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Journey to The Center of The Earth

From the Database of Home of the Underdogs

GAME DESIGNER:Greg Hassett

GAME DEVELOPER:Chip

GAME PUBLISHER:Chip

Copyright 1990, Chip

One of the most obscure strategy games ever made, Journey to The Center of The Earth is an interesting but frustratingly difficult adventure/strategy/action hybrid based on the celebrated novel of the same name by Jules Vernes. As in the book, the game’s plot is an intriguing blend of Victorian-era science and zeal for adventure. Upon hearing news of Prof. Lindenbrok’ succesful trek to the center of the Earth, you decided to join his team on their second journey into the fastastic realm. You can choose your alter ego as one out of four eminent scientists in the 19th century (e.g. Rutherford and Rossi). Each scientist has his own characteristics, but they only affect how you appear in the game, and the starting statistics.

The game plays like a survival adventure than Chip’s usual blend of strategy and action (as evident in their masterpiece Joan of Arc: The Siege and The Sword). With a strong emphasis on survival, the game has more in common with Silmarils’ Robinson’s Requiem than a strategy game. You must check the major statistics of your character, e.g. food, water, and vitality, at all times to make sure they don’t fall to the danger zone. In contrast to the strong strategy angle of Joan Of Arc and Pharaoh, Chip’s better-known games, strategy in JTCE merely consists of choosing which direction to go next. Some action sequences border on the ridiculous: to drink water, for example, you have to run around in a large cavern, collecting droplets that fall from above while avoiding falling rocks. When you are injured, you must identify and use various tools in the first-aid kit — this is one of the more enjoyable aspects of the game.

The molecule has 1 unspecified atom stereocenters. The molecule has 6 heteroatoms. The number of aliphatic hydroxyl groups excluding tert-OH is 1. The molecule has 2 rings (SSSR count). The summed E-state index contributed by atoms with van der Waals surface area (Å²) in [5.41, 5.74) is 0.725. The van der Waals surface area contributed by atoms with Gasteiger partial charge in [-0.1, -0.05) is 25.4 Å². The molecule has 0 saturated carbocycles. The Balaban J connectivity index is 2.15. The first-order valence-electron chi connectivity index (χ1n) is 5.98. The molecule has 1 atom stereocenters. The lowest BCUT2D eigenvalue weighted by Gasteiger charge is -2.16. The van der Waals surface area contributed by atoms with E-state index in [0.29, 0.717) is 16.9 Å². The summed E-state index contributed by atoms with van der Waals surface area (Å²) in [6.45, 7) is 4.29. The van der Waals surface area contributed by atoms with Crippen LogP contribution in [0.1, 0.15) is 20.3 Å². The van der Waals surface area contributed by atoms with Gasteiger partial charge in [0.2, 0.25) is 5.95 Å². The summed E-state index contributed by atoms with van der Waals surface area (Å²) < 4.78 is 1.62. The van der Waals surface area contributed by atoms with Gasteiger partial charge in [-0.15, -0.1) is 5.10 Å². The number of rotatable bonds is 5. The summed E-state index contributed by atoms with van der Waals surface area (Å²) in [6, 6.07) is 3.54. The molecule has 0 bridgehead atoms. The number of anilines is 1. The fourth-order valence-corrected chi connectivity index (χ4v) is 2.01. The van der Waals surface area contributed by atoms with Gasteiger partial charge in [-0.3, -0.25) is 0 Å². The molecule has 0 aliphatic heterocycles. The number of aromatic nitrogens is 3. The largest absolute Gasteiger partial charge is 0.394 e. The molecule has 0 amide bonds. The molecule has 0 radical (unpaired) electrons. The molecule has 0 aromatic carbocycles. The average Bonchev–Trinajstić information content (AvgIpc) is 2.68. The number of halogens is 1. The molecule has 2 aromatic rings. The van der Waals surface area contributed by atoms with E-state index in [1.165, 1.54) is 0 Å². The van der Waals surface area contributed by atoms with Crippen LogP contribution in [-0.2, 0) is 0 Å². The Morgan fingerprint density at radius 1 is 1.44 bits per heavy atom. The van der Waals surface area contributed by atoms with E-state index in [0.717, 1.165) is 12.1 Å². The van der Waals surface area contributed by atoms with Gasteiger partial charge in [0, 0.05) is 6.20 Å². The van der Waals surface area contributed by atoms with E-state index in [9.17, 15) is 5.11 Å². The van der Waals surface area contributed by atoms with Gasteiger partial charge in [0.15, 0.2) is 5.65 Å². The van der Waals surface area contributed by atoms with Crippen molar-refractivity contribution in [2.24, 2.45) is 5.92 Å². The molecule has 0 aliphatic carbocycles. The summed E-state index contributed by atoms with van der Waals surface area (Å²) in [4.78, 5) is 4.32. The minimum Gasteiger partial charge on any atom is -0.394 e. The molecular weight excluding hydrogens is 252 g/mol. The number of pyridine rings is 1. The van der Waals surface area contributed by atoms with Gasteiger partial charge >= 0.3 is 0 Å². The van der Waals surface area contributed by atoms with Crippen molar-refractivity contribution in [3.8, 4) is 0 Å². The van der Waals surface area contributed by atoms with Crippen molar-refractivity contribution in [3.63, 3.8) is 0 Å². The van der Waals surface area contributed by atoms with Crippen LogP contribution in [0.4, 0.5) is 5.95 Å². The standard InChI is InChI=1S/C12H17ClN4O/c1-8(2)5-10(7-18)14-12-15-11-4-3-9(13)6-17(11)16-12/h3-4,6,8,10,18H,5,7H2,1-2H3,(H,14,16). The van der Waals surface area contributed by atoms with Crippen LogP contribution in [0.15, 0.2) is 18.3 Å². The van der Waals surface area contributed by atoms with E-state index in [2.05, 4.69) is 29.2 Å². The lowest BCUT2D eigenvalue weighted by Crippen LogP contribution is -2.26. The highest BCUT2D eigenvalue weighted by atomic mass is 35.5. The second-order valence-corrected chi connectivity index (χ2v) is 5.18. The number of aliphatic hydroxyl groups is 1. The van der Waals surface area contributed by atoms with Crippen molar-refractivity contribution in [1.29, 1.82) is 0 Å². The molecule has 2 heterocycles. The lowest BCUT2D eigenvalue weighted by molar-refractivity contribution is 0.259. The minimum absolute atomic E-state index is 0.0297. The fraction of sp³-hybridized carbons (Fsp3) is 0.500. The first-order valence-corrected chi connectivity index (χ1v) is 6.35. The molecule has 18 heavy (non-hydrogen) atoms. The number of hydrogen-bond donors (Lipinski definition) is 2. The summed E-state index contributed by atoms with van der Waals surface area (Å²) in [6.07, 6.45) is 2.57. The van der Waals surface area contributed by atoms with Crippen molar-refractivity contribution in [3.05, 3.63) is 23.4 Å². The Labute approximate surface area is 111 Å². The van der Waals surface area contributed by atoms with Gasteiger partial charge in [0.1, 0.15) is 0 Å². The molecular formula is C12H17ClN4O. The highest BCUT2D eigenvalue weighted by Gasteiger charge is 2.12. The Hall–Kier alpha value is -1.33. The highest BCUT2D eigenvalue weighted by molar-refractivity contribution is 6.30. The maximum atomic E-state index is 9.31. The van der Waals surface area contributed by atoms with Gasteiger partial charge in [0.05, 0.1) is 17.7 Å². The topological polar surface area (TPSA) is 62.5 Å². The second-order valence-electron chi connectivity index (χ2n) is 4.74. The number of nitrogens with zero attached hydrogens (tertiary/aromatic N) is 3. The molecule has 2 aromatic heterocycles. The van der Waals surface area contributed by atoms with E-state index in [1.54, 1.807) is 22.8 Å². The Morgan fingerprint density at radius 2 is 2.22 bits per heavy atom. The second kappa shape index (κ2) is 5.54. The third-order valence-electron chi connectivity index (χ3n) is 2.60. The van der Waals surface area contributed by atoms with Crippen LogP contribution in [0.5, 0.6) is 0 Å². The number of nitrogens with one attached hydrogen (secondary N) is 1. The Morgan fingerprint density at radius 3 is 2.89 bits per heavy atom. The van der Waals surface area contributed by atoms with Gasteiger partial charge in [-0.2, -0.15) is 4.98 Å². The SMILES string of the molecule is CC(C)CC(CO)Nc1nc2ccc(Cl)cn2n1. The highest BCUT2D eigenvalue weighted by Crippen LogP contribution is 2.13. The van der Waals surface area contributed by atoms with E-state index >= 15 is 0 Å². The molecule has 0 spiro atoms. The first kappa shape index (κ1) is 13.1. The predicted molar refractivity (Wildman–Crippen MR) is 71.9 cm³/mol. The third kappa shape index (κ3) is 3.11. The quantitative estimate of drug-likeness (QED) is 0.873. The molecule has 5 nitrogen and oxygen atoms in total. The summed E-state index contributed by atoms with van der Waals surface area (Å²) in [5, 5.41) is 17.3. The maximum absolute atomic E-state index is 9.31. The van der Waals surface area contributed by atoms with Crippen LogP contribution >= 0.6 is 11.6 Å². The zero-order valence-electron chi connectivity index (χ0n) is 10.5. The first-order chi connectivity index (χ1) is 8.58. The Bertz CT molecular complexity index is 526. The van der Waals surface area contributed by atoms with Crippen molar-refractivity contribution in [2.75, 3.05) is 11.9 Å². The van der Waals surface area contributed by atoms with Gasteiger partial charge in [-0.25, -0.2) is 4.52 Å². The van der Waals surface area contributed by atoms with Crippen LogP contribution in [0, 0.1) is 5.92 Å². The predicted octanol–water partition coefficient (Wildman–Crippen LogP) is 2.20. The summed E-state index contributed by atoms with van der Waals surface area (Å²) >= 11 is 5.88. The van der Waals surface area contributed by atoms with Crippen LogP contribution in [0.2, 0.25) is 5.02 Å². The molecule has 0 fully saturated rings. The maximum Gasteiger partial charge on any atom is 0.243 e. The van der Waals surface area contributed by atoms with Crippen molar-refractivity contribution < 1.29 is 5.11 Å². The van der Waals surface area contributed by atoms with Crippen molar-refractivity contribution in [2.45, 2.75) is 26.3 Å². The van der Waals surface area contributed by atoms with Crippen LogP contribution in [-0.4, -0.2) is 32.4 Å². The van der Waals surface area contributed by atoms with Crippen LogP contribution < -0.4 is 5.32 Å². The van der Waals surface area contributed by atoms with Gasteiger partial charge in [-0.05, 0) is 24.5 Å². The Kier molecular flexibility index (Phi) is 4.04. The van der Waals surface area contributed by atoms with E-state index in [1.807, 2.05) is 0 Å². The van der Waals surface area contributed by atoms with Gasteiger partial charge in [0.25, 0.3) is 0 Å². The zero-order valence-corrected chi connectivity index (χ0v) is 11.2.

Despite these shortcomings, Jules Vernes’ vision of what the “center” of the Earth looks like is a compelling one that will keep die-hard gamers and fans of his novels struggle through the game. The plot moves briskly as you cross new areas, and the writing is above average. It’s unfortunate that the game doesn’t focus more on strategy aspects. As it stands, JTCE is a decent but difficult action/exploration game with some pretenses of strategy. Only action gamers will likely get through this one.



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